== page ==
Milking Moola From The Midwest Cash Cow

Recently the University of Michigan announced its operating budget for 2018.  Normally a red-blooded Buckeye wouldn’t pay attention to anything having to do with That School Up North, but in this case we’ll make an exception, because the operating budget included information about how much money TSUN expects to receive from the Big Ten as its conference revenue distribution next year.

1-4-7f9-49-a001329And the projected revenue number (drum roll, please) is:  $51.1 million.  That $51.1 million in expected revenue distribution will go not only to the despised Maize and Blue, but also to the good guys in Scarlet and Gray and all of the other schools in the 14-member Big Ten Conference.  Do the math, and you will quickly determine that the Big Ten will be dishing out more than $700 million to the schools that are lucky enough to be part of the Old Conference in 2018.  Say, do you think the school administrators and athletic directors at Rutgers and Maryland are happy about their decision to join the Big Ten back in 2014?

The story linked above says the big driver of the Big Ten’s enormous projected 2018 distribution is TV revenue.  The Big Ten’s TV deal is expected to produce $2.6 billion in revenue over six years, generating lots of money to dole out to Big Ten members.  The Conference has been pretty far-sighted in maximizing its TV revenue, having created its own network before other conferences did and driving a hard bargain in its negotiations with networks.  The Big Ten has two aces in the hole that give it incredible leverage:  huge schools with lots of graduates and supporters who are spread out around the country, are passionate about sports (primarily football), and want to watch their team play every weekend during the fall, and a conference that now stretches from Nebraska all the way east to New Jersey and Maryland, covering many of the biggest media markets in the country.

The $51.1 million in projected Big Ten revenue for 2018 is just each member school’s share of the Big Ten’s common revenue.  The powerhouse schools like Ohio State, Michigan, Penn State, and Michigan State also generate lots of cash from their individual merchandising, licensing and “partnering” deals.  Those schools know that their fans want to wear their school’s gear and put up school merchandise in their dens and family rooms and “man caves,” and they’ve got prized brands that also contribute lots of dough to the bottom line.   We’ve reached the point where educational institutions have developed, and now own, some of the most valuable brands, logos, and mascots in U.S. commerce.

In the largely midwestern footprint of the Big Ten, football is a cash cow that produces lots of moola.  The Big Ten Conference and its member schools are milking that cow for all it’s worth.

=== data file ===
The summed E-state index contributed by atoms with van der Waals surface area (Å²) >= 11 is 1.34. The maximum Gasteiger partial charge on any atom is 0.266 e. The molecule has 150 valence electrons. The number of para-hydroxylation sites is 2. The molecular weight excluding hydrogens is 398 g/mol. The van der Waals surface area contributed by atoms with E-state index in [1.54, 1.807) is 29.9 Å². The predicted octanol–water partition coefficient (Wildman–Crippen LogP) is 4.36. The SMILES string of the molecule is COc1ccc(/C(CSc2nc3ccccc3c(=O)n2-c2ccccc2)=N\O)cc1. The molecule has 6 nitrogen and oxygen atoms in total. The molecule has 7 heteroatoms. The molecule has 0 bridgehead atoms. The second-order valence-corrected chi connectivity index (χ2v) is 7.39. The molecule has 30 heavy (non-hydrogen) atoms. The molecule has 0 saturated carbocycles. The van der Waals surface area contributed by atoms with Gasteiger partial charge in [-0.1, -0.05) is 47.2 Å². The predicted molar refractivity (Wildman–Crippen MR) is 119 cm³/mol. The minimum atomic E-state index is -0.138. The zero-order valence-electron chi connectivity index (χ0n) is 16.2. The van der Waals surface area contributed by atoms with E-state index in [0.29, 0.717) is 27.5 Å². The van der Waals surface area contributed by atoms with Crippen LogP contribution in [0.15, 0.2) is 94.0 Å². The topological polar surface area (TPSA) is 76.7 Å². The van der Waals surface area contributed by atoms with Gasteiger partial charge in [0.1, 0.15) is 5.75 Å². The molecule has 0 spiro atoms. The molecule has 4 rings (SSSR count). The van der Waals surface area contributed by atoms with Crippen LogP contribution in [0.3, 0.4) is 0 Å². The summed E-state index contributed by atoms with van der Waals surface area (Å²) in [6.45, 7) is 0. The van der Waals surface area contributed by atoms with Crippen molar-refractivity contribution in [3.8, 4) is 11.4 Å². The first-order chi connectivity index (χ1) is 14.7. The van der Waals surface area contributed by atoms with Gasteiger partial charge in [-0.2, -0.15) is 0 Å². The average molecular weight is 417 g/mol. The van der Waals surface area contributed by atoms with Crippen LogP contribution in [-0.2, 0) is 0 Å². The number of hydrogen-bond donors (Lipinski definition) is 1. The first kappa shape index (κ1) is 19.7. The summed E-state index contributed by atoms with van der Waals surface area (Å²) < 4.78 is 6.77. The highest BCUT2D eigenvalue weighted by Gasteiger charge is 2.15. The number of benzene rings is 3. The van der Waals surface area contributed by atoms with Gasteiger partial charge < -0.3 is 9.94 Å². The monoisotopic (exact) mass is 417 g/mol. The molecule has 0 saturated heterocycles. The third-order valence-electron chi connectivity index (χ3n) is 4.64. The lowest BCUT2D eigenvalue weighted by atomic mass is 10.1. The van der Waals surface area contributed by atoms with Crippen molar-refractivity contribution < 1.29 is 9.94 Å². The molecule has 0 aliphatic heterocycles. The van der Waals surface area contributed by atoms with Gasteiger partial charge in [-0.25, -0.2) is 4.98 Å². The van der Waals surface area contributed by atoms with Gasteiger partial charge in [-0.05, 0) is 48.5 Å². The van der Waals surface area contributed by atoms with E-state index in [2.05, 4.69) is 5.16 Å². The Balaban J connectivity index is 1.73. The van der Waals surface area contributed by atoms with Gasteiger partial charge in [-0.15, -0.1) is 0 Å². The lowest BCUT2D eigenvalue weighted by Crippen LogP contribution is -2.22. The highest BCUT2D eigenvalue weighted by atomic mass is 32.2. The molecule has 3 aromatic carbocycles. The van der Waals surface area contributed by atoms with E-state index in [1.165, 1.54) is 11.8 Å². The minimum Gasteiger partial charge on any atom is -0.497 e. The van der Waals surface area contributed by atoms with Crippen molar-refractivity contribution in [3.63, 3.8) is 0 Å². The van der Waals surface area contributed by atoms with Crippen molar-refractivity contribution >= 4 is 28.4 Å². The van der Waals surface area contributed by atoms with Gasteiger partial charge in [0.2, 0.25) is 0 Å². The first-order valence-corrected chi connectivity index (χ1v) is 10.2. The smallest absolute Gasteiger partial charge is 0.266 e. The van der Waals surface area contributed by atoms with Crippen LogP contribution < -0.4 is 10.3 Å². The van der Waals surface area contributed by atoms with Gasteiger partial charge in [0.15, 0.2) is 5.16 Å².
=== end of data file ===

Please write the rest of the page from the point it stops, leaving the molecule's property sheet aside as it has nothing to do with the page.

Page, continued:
Signature School

Recently I ate at one of those sports-themed pubs that has a lot of sports memorabilia and autographs on the walls.  As I reviewed the wall hangings, I noticed that all of the signatures of the sports stars were utterly illegible from a penmanship standpoint — yet always in a very cool, larger-than-life way.

Like the signature above, which I think is that of Jerome Bettis.  I think that’s right, not because I can read his handwriting, but because his nickname was “The Bus” and that seems to be part of the autograph.

I’m guessing that, if you’re going to be autographing a lot of things, you want to come up with something unique to foil the forgers.  I wonder, though:  what was Jerome Bettis’ signature like when he was in high school?  Did it look at all like this?  And when he became famous, did he go to some kind of signature school to come up with this masterpiece?

Be Careful What You Wish For

After 13 seasons, Thad Matta will no longer be coaching the Ohio State University men’s basketball team.  Matta and OSU Athletic Director Gene Smith announced the decision at a joint press conference today.

It’s not clear whether the decision is a firing, or a retirement, or more likely a little bit of both.  Coach Matta has had some significant health issues, and those health issues may have affected his coaching.  After having an enormous amount of success for most of his Ohio State career, the Buckeyes had fallen on hard times lately, and this past season was his worst one yet.  Recruiting, which once was Matta’s forte, also has been a struggle of late, and it may be another aspect of the coaching job that may have been affected by Matta’s physical condition.